The US Presidential Election: the Rise of Populism and its Prospects

Department of International Studies

The hectic US presidential election campaign finally came to an end on November 8 and Donald Trump was elected as the forty-fifth President of the US in a surprise victory contrary to many predictions and polls.
Clinton who was not so popular, was considered as a symbol of status quo and on the other hand, Trump was believed to be the symbol of change. Due to this fact, it was natural that all who were not satisfied with the status quo would vote for the candidate who promised to change the current situation.
There are groups in the US who consider immigrants as the main cause of their economic problems and believe that they have occupied the whole labor market and job opportunities in the country.
The globalization of free trade and distancing from economic activities from labor-oriented condition to a capital-oriented and technology-based ones have had implications on some groups especially workers in the US.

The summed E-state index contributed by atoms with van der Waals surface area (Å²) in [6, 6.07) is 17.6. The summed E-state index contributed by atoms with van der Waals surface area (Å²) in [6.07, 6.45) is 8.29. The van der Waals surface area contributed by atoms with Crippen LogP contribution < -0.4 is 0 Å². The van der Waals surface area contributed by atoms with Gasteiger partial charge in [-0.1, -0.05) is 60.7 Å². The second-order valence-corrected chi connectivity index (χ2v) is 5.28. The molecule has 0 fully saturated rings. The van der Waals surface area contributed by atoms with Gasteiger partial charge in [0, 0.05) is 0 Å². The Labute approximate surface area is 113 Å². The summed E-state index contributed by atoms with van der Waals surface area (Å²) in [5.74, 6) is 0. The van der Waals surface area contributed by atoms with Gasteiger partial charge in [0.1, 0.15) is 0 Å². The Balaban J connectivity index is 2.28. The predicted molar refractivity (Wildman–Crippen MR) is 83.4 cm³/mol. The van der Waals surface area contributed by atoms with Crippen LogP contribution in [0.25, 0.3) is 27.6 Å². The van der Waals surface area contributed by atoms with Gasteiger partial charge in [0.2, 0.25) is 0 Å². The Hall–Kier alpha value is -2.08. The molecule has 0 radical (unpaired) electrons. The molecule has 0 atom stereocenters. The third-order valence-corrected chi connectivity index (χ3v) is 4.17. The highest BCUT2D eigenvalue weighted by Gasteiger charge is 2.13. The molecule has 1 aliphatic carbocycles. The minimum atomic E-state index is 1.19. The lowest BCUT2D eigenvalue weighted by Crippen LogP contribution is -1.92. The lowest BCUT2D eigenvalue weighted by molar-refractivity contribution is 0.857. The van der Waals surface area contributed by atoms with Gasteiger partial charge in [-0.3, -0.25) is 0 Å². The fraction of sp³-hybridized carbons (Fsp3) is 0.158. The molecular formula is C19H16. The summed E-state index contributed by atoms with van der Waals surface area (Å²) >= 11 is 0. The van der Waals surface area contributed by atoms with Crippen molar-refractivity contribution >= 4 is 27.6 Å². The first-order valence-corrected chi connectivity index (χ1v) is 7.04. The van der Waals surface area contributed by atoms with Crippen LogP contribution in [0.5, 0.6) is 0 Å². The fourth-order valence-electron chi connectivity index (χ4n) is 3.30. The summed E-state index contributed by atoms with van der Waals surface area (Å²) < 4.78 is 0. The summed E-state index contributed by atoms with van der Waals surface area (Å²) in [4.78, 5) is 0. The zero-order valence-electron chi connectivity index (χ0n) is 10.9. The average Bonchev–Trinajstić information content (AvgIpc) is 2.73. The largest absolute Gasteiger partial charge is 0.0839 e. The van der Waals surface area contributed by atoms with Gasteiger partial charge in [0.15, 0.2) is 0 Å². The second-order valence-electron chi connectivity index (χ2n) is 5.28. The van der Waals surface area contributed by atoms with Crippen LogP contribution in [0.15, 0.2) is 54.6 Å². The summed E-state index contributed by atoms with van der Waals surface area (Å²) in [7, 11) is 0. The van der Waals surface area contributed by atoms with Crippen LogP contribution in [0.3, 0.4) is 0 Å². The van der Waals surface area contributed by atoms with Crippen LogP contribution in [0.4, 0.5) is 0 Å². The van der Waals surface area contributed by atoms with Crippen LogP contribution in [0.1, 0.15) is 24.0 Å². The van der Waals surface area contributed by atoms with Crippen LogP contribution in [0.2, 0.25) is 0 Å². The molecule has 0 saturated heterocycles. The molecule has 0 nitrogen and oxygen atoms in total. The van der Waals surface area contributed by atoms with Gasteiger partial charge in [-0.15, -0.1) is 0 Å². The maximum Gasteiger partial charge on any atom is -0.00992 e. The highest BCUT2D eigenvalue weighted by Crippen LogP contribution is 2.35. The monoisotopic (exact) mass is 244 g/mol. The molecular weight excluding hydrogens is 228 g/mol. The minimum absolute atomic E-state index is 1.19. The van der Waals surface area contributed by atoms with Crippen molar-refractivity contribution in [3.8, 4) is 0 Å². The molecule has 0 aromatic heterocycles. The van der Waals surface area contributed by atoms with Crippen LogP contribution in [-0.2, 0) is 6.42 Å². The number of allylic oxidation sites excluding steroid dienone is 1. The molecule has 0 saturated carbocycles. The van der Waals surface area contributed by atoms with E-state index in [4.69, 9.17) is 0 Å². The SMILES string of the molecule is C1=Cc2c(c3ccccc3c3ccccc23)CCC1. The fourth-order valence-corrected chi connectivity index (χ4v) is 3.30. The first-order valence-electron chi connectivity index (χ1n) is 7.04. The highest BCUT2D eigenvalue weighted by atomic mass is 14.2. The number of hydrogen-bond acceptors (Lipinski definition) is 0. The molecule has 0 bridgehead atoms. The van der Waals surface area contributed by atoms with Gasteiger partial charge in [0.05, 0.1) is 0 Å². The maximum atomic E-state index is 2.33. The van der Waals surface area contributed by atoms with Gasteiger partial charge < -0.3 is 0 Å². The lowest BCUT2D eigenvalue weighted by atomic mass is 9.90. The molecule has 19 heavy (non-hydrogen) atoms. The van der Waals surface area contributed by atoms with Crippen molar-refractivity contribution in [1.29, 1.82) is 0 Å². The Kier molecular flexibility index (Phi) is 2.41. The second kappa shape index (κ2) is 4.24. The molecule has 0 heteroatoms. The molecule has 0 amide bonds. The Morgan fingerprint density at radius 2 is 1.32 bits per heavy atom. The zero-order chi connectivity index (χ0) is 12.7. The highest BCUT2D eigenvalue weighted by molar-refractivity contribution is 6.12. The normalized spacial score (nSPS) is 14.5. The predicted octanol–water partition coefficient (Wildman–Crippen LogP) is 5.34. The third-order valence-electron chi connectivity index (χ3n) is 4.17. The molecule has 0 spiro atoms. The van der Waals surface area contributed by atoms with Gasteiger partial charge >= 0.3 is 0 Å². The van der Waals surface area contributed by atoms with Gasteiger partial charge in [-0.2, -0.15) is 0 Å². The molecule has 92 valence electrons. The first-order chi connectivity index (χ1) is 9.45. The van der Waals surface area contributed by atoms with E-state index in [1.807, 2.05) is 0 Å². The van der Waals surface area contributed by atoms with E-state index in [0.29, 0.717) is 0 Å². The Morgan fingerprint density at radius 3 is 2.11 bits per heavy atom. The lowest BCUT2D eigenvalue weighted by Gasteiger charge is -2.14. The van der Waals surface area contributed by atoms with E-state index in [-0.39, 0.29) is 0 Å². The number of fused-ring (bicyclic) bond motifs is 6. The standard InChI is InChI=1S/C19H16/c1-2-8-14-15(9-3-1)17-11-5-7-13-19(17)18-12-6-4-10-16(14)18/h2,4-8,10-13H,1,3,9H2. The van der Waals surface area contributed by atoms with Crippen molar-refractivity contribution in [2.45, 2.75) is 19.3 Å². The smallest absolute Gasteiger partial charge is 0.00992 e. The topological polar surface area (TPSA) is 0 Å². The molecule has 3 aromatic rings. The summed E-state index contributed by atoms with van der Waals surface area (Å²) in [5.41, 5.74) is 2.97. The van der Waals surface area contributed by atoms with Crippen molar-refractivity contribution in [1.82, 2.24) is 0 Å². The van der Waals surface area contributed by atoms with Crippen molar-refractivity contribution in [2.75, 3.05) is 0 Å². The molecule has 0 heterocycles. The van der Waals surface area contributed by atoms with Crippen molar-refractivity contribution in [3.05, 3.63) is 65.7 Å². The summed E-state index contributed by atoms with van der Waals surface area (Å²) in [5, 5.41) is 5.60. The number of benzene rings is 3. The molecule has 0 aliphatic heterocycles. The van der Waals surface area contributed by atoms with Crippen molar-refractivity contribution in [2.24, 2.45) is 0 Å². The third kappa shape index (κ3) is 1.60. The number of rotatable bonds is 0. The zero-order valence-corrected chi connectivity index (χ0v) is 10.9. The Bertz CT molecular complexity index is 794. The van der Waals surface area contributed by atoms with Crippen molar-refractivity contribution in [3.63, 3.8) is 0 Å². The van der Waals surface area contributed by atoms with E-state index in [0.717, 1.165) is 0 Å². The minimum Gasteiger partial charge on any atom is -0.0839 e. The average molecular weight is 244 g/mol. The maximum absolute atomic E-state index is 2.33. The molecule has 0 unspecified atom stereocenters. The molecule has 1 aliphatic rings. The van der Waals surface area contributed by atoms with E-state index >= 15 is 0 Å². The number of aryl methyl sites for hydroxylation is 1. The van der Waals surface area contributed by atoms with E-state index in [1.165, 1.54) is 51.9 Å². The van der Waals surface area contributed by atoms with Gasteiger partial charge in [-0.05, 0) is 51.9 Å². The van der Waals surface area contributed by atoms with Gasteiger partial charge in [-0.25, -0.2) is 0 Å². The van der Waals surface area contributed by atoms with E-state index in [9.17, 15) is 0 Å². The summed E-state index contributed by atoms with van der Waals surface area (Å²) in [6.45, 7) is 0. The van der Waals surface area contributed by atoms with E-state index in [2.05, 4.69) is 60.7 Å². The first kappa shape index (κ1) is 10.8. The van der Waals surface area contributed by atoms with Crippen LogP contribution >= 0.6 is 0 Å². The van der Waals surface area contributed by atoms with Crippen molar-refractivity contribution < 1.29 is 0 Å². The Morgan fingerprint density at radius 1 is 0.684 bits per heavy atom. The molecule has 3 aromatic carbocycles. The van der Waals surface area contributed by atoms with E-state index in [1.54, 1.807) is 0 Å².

Some parts of the society in the US especially the white Anglo-Saxon Protestants, feel that because of the number of migrants and particularly the intensification of the process of globalization, the US identity and traditions are at risk.
Economic problems and especially the 2008 and 2009 global economic crisis is under control now but its side effects still continue to make problems and there are many groups not only in the US but also in other places such as the Europe who have not been able to revive themselves.
For someone like the US president, “to talk” means “to act” and the statements made by Trump if continued would have implications for all US issues both internal and external.
If Trump really intends to operationalize and implement its promises, its consequences would not be less than a revolution.
After the transitional period between the elections and the establishment of a new administration in the White House, everyone will realize that there is a difference between the election fanfare and the field realities.

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